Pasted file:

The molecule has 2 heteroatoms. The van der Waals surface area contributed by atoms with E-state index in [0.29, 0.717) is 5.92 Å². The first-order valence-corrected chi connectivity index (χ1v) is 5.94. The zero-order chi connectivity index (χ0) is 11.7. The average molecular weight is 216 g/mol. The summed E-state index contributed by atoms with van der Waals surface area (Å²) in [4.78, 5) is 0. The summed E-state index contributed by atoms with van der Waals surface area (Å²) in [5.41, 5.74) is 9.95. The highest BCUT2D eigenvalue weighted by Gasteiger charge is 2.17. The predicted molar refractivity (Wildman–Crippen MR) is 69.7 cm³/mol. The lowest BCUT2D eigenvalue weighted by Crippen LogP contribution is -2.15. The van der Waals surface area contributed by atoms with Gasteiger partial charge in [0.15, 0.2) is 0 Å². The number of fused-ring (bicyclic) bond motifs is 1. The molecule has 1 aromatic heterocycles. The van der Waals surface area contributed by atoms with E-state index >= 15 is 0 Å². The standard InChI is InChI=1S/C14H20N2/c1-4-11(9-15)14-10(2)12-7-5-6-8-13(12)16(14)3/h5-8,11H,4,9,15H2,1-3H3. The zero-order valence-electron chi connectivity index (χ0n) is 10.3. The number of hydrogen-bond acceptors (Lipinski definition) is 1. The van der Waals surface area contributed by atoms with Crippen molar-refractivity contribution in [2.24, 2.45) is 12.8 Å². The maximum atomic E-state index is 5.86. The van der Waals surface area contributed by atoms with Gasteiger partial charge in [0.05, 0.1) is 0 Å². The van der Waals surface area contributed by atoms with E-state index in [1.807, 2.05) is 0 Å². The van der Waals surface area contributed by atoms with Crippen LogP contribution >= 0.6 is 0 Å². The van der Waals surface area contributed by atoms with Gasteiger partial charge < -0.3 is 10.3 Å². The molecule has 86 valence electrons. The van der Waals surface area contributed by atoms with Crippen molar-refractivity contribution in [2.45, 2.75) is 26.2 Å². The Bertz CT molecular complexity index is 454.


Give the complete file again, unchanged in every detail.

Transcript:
The molecule has 2 heteroatoms. The van der Waals surface area contributed by atoms with E-state index in [0.29, 0.717) is 5.92 Å². The first-order valence-corrected chi connectivity index (χ1v) is 5.94. The zero-order chi connectivity index (χ0) is 11.7. The average molecular weight is 216 g/mol. The summed E-state index contributed by atoms with van der Waals surface area (Å²) in [4.78, 5) is 0. The summed E-state index contributed by atoms with van der Waals surface area (Å²) in [5.41, 5.74) is 9.95. The highest BCUT2D eigenvalue weighted by Gasteiger charge is 2.17. The predicted molar refractivity (Wildman–Crippen MR) is 69.7 cm³/mol. The lowest BCUT2D eigenvalue weighted by Crippen LogP contribution is -2.15. The van der Waals surface area contributed by atoms with Gasteiger partial charge in [0.15, 0.2) is 0 Å². The number of fused-ring (bicyclic) bond motifs is 1. The molecule has 1 aromatic heterocycles. The van der Waals surface area contributed by atoms with E-state index >= 15 is 0 Å². The standard InChI is InChI=1S/C14H20N2/c1-4-11(9-15)14-10(2)12-7-5-6-8-13(12)16(14)3/h5-8,11H,4,9,15H2,1-3H3. The zero-order valence-electron chi connectivity index (χ0n) is 10.3. The number of hydrogen-bond acceptors (Lipinski definition) is 1. The van der Waals surface area contributed by atoms with Crippen molar-refractivity contribution in [2.24, 2.45) is 12.8 Å². The maximum atomic E-state index is 5.86. The van der Waals surface area contributed by atoms with Gasteiger partial charge in [0.05, 0.1) is 0 Å². The van der Waals surface area contributed by atoms with E-state index in [1.807, 2.05) is 0 Å². The van der Waals surface area contributed by atoms with Crippen LogP contribution >= 0.6 is 0 Å². The van der Waals surface area contributed by atoms with Gasteiger partial charge < -0.3 is 10.3 Å². The molecule has 86 valence electrons. The van der Waals surface area contributed by atoms with Crippen molar-refractivity contribution in [2.45, 2.75) is 26.2 Å². The Bertz CT molecular complexity index is 454.